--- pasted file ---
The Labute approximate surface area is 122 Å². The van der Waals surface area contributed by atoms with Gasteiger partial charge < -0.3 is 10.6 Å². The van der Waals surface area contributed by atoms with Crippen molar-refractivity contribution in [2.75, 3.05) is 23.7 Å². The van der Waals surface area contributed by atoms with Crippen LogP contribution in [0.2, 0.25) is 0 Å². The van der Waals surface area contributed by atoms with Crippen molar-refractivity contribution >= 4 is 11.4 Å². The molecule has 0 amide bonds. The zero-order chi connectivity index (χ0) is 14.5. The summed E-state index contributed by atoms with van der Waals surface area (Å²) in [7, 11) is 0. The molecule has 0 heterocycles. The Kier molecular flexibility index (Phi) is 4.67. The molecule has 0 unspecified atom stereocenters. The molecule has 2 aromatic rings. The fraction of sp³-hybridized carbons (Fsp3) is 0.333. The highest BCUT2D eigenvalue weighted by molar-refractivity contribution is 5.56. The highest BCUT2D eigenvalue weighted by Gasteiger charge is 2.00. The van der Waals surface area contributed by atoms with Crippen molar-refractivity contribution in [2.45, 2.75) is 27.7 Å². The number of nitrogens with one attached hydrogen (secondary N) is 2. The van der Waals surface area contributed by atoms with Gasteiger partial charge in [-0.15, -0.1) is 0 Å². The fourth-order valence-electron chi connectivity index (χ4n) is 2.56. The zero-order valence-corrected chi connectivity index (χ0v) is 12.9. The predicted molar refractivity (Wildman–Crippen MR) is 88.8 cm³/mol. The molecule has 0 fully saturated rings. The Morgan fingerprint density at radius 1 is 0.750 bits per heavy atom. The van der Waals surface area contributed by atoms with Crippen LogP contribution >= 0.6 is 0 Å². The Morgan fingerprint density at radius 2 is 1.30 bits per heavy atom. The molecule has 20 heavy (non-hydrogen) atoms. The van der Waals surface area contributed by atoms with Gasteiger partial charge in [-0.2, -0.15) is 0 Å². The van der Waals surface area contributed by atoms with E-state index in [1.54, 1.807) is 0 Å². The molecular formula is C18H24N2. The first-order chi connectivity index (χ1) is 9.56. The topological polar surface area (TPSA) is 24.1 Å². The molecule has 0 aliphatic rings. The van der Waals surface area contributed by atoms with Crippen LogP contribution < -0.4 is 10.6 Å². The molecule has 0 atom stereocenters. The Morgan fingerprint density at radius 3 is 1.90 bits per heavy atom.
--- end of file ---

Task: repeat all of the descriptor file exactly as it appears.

The Labute approximate surface area is 122 Å². The van der Waals surface area contributed by atoms with Gasteiger partial charge < -0.3 is 10.6 Å². The van der Waals surface area contributed by atoms with Crippen molar-refractivity contribution in [2.75, 3.05) is 23.7 Å². The van der Waals surface area contributed by atoms with Crippen LogP contribution in [0.2, 0.25) is 0 Å². The van der Waals surface area contributed by atoms with Crippen molar-refractivity contribution >= 4 is 11.4 Å². The molecule has 0 amide bonds. The zero-order chi connectivity index (χ0) is 14.5. The summed E-state index contributed by atoms with van der Waals surface area (Å²) in [7, 11) is 0. The molecule has 0 heterocycles. The Kier molecular flexibility index (Phi) is 4.67. The molecule has 0 unspecified atom stereocenters. The molecule has 2 aromatic rings. The fraction of sp³-hybridized carbons (Fsp3) is 0.333. The highest BCUT2D eigenvalue weighted by molar-refractivity contribution is 5.56. The highest BCUT2D eigenvalue weighted by Gasteiger charge is 2.00. The van der Waals surface area contributed by atoms with Crippen molar-refractivity contribution in [2.45, 2.75) is 27.7 Å². The number of nitrogens with one attached hydrogen (secondary N) is 2. The van der Waals surface area contributed by atoms with Gasteiger partial charge in [-0.15, -0.1) is 0 Å². The fourth-order valence-electron chi connectivity index (χ4n) is 2.56. The zero-order valence-corrected chi connectivity index (χ0v) is 12.9. The predicted molar refractivity (Wildman–Crippen MR) is 88.8 cm³/mol. The molecule has 0 fully saturated rings. The Morgan fingerprint density at radius 1 is 0.750 bits per heavy atom. The van der Waals surface area contributed by atoms with Crippen LogP contribution >= 0.6 is 0 Å². The Morgan fingerprint density at radius 2 is 1.30 bits per heavy atom. The molecule has 20 heavy (non-hydrogen) atoms. The van der Waals surface area contributed by atoms with Gasteiger partial charge in [-0.2, -0.15) is 0 Å². The van der Waals surface area contributed by atoms with E-state index in [1.54, 1.807) is 0 Å². The molecular formula is C18H24N2. The first-order chi connectivity index (χ1) is 9.56. The topological polar surface area (TPSA) is 24.1 Å². The molecule has 0 aliphatic rings. The van der Waals surface area contributed by atoms with Crippen LogP contribution < -0.4 is 10.6 Å². The molecule has 0 atom stereocenters. The Morgan fingerprint density at radius 3 is 1.90 bits per heavy atom.